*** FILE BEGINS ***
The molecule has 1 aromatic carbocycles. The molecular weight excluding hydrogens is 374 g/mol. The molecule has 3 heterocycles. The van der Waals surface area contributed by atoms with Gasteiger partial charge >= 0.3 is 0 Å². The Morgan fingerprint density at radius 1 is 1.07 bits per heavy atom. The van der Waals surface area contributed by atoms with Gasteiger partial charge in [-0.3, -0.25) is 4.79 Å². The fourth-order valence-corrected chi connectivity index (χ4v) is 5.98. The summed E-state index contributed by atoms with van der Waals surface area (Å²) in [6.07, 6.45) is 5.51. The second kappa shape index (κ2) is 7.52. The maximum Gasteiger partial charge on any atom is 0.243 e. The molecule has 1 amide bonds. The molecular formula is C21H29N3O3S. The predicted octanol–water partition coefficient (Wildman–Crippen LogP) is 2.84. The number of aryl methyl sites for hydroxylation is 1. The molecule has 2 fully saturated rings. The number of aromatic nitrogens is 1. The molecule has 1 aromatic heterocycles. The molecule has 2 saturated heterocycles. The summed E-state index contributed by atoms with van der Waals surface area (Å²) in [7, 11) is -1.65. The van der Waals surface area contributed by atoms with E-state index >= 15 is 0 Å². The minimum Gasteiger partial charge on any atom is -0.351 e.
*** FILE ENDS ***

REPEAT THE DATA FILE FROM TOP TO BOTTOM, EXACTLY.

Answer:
The molecule has 1 aromatic carbocycles. The molecular weight excluding hydrogens is 374 g/mol. The molecule has 3 heterocycles. The van der Waals surface area contributed by atoms with Gasteiger partial charge >= 0.3 is 0 Å². The Morgan fingerprint density at radius 1 is 1.07 bits per heavy atom. The van der Waals surface area contributed by atoms with Gasteiger partial charge in [-0.3, -0.25) is 4.79 Å². The fourth-order valence-corrected chi connectivity index (χ4v) is 5.98. The summed E-state index contributed by atoms with van der Waals surface area (Å²) in [6.07, 6.45) is 5.51. The second kappa shape index (κ2) is 7.52. The maximum Gasteiger partial charge on any atom is 0.243 e. The molecule has 1 amide bonds. The molecular formula is C21H29N3O3S. The predicted octanol–water partition coefficient (Wildman–Crippen LogP) is 2.84. The number of aryl methyl sites for hydroxylation is 1. The molecule has 2 fully saturated rings. The number of aromatic nitrogens is 1. The molecule has 1 aromatic heterocycles. The molecule has 2 saturated heterocycles. The summed E-state index contributed by atoms with van der Waals surface area (Å²) in [7, 11) is -1.65. The van der Waals surface area contributed by atoms with E-state index >= 15 is 0 Å². The minimum Gasteiger partial charge on any atom is -0.351 e.